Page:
Now, I'm turning my attention to other projects and gearing up for the "relaunch" of Return to Exile. We're calling it a relaunch because my first launch, in September, was sort of pathetic. I don't usually talk about my personal life much, and so the reasons for this patheticness might not be readily apparent. In a post last March, I briefly mentioned that I was recovering from a neck surgery. That's all I've really said about something that has dominated my life for the last two years.
For nearly a year leading up to the surgery—starting within a month of selling my series to S&S—I suffered from neck/shoulder/arm pain. It got to the point where my entire right arm went numb and I spent more than half my day in bed, struggling to control the pain and get sensation back into my arm as I desperately tried (and failed) to write. During the surgery, the surgeon discovered that I had a nerve wrapped around a bone spur in my neck. He pulled out the disc, fixed the problem, shoved in a cadaver bone, and fused the vertebrae together with a metal plate.
|My neck surgery cost as much as this guy|
By May, I'd recovered enough to start writing again, which was good because I'd written less than sixty pages of The Legend Thief, a manuscript I was supposed to deliver in April. Fortunately, my awesome editor, Courtney Bongiolatti at S&S, was very understanding and extended my deadline.
Unfortunately, by August—the month before launch—the pain started to return and I began to get zingers down my arm. The nerve hadn't quite recovered. Additionally, I had a bulging disc and a pinched nerve on the level above the fusion. The doctor put me on Neurontin, a non-narcotic medication for nerve pain, and it helped a bit.
I delivered the first draft of The Legend Thief in August amidst some intense apologies (it wasn't very good at the time, unlike now, four revisions later).
In September, we launched Return to Exile.
After launch, I quickly discovered that I couldn't tolerate standing/sitting for more than an hour or so at a time. As a new author, no one knows who you are. If you can't get out in front of people, no one will ever know who you are and your book will suffer as a result. There's a tipping point at which word-of-mouth takes over, but you need a critical mass of fans talking about the book before that can happen. So, I tried to push through the pain and get out in front of people.
My illusions around "heroic will" triumphing over all obstacles came to a sad end when, after spending six hours at various Costco signings, I ended up in the ER, unable to string a complete sentence together. The aggravated nerves in my neck had caused muscle spasms that pinched the arteries and slowed the blood flow to my brain. At least, that was the best guess after ruling out stroke and other possibilities. Fortunately, there was no permanent damage, though those who commonly read this blog may disagree.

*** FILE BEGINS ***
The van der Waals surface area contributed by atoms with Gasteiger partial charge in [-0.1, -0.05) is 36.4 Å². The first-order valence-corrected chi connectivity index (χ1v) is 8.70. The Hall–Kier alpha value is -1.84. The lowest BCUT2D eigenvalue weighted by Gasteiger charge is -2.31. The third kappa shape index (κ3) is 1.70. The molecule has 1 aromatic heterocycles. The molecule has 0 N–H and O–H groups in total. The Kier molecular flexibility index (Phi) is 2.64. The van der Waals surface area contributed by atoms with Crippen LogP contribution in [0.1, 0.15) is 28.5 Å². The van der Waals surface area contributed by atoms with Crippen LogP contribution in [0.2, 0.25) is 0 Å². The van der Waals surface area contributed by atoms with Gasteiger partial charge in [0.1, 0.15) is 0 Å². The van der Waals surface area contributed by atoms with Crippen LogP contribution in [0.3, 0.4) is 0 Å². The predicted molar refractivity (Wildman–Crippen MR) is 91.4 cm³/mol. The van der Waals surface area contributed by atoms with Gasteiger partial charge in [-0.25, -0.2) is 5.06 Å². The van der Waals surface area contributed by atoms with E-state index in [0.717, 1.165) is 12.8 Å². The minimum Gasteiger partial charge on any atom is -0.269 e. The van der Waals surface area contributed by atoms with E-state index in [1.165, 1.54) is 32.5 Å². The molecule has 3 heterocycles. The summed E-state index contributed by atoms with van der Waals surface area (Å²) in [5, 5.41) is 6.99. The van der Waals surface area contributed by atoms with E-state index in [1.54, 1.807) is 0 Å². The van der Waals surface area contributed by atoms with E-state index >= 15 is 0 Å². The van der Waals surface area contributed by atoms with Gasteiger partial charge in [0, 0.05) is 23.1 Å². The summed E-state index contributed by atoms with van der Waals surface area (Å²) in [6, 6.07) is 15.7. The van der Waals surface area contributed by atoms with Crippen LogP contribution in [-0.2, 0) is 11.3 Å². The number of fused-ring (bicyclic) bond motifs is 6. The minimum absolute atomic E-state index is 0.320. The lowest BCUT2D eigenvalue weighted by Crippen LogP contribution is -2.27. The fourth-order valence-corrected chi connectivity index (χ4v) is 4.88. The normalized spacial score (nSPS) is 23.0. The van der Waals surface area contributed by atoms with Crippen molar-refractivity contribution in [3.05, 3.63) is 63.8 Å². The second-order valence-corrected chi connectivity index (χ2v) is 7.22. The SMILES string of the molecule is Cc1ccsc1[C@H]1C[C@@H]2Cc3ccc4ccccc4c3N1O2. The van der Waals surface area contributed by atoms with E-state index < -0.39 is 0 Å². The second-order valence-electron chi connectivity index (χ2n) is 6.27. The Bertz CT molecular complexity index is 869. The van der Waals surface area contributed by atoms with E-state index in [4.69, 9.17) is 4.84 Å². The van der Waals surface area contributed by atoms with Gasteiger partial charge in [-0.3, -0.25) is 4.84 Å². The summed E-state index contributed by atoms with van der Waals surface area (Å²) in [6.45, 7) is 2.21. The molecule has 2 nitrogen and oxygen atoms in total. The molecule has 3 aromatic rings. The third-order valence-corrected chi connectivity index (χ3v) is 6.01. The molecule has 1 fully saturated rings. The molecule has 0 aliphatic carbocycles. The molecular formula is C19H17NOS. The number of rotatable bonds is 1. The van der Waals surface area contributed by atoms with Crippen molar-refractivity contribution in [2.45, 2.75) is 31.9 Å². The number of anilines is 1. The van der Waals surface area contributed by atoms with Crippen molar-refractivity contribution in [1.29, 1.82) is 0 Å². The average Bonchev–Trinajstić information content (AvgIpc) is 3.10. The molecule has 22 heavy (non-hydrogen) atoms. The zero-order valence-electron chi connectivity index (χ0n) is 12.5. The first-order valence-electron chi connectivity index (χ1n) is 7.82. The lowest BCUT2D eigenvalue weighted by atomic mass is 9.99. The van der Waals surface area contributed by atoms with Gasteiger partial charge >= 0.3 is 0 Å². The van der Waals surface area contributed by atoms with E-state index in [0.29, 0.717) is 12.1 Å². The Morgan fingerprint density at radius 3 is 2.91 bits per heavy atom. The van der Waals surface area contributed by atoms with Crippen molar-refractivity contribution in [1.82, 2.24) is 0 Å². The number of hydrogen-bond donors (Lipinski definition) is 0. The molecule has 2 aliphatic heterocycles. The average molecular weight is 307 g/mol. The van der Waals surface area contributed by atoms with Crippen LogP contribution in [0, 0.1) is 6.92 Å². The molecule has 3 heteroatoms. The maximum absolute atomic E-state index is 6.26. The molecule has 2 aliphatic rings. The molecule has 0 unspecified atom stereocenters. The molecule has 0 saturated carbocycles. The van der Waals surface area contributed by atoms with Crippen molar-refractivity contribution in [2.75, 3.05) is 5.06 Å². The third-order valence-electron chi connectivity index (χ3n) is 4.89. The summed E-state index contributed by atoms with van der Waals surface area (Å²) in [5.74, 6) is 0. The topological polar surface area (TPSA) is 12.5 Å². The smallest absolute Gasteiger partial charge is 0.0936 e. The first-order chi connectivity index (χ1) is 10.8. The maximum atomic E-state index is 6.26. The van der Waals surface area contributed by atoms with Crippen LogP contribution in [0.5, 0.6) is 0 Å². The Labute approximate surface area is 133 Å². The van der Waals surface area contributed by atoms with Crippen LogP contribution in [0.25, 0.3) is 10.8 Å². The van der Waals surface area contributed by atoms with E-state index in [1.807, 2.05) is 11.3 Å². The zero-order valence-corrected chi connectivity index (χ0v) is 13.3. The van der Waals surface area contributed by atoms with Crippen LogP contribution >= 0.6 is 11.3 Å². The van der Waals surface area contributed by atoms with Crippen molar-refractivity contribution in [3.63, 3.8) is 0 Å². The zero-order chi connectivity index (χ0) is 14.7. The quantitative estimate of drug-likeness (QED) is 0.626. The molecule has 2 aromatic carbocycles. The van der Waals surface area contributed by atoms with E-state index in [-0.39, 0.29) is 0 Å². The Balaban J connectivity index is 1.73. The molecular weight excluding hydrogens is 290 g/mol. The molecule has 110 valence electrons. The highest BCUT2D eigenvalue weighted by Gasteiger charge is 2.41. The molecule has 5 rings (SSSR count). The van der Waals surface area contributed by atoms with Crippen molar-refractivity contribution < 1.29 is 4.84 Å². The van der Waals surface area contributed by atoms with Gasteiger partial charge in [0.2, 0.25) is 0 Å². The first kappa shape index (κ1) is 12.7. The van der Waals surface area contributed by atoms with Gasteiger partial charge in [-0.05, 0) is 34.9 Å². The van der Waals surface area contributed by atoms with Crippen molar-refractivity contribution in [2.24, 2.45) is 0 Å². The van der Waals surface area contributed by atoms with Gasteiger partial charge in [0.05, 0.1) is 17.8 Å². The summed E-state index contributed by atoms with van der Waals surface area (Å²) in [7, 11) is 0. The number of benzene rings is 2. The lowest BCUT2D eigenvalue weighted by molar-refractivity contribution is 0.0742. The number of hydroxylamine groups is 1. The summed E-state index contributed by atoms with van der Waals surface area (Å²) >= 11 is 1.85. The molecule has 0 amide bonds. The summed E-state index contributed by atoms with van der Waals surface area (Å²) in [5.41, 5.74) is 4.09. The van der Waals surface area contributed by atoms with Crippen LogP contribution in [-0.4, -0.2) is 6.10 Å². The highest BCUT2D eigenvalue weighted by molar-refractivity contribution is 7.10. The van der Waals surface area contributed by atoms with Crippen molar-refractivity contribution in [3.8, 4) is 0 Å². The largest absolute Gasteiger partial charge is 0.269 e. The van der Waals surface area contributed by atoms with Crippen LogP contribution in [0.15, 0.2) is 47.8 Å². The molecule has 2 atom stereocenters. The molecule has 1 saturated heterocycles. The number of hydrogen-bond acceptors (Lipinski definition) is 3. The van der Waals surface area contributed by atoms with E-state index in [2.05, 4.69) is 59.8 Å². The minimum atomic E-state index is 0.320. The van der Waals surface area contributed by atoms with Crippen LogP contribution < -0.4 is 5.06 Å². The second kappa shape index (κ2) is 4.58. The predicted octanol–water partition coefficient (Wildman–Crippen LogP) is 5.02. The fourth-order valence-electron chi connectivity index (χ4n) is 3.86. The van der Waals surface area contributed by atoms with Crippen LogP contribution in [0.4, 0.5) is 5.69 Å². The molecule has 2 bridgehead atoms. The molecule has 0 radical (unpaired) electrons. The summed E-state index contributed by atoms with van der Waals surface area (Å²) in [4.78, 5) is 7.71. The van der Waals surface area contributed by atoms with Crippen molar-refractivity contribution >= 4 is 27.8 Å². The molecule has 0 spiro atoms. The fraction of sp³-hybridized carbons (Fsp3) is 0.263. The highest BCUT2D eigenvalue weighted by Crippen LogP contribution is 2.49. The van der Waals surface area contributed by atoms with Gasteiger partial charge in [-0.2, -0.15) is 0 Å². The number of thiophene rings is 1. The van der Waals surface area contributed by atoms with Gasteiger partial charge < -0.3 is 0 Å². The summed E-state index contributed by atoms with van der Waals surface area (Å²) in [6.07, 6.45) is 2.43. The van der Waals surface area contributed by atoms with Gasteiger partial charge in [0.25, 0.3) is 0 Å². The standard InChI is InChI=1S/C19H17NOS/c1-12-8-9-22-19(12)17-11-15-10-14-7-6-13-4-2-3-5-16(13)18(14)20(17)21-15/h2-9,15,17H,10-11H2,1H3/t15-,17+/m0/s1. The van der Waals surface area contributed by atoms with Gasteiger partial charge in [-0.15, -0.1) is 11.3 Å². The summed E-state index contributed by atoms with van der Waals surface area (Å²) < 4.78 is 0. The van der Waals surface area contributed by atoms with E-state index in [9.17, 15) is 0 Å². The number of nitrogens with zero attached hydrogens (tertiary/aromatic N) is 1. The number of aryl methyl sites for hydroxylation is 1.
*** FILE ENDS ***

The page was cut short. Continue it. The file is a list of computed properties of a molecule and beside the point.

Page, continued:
That event pretty much ended my launch before it even began. Since then, I've focused on revising The Legend Thief. My creativity—which was stymied by pain and possibly Neurontin (which I went off of in December)—has slowly returned. I've worked with a physical therapist for several months, and my neck is now pretty much under control. In February, I presented at the "Life, the Universe, and Everything" symposium to test the waters and see how well my neck would hold up, and I'm happy to say it went great!
I'm back. I'm ready. We're relaunching Return to Exile. I'm late to the game, and I could use some help.
If you are a blogger, click here to sign up for the Return to Exile blog tour. Signing up basically means that you'll mention Return to Exile on your blog on whatever date you sign up for. This could include a review, a giveaway, an interview with me, or even a simple mention or link on the side of your blog—whatever you want. You don't have to blog about books to sign up. All blogs—books, foods, crafts, parenting, whatever—are invited! We have over twenty amazing blogs that have already registered for the tour, so join the party! The more the merrier!
Additionally, we're trying to setup school visits as part of the tour. If you're a teacher, librarian, principal, or other academic sort, click on the "For Educators" tab to learn more about inviting me to your school. I know it's the end of the year, your schedules are full, and you're out of budget. I wish I could do all my visits for free, but a six million dollar surgery is a lot of surgery to pay off. Having said that, we are willing to work with you no matter where your school is located, or your circumstances, so don't hesitate to contact us (and by "us," I mean my assistant who is handling all of this). My presentation is different from anything you and your students might have seen before (see "For Educators" for more info), and I'd really love to visit as many schools as possible before the end of the year. Invite me! You won't be disappointed!
Finally, spread the word! Tell everyone you know to buy the book! Like my Facebook page! I have a lot of ground to make up and it's all uphill. I appreciate every ounce of support, and a big thank you to my fans, my family, my friends, my editor, my agent, and all the others who have supported me through this! You have no idea what your encouragement has meant!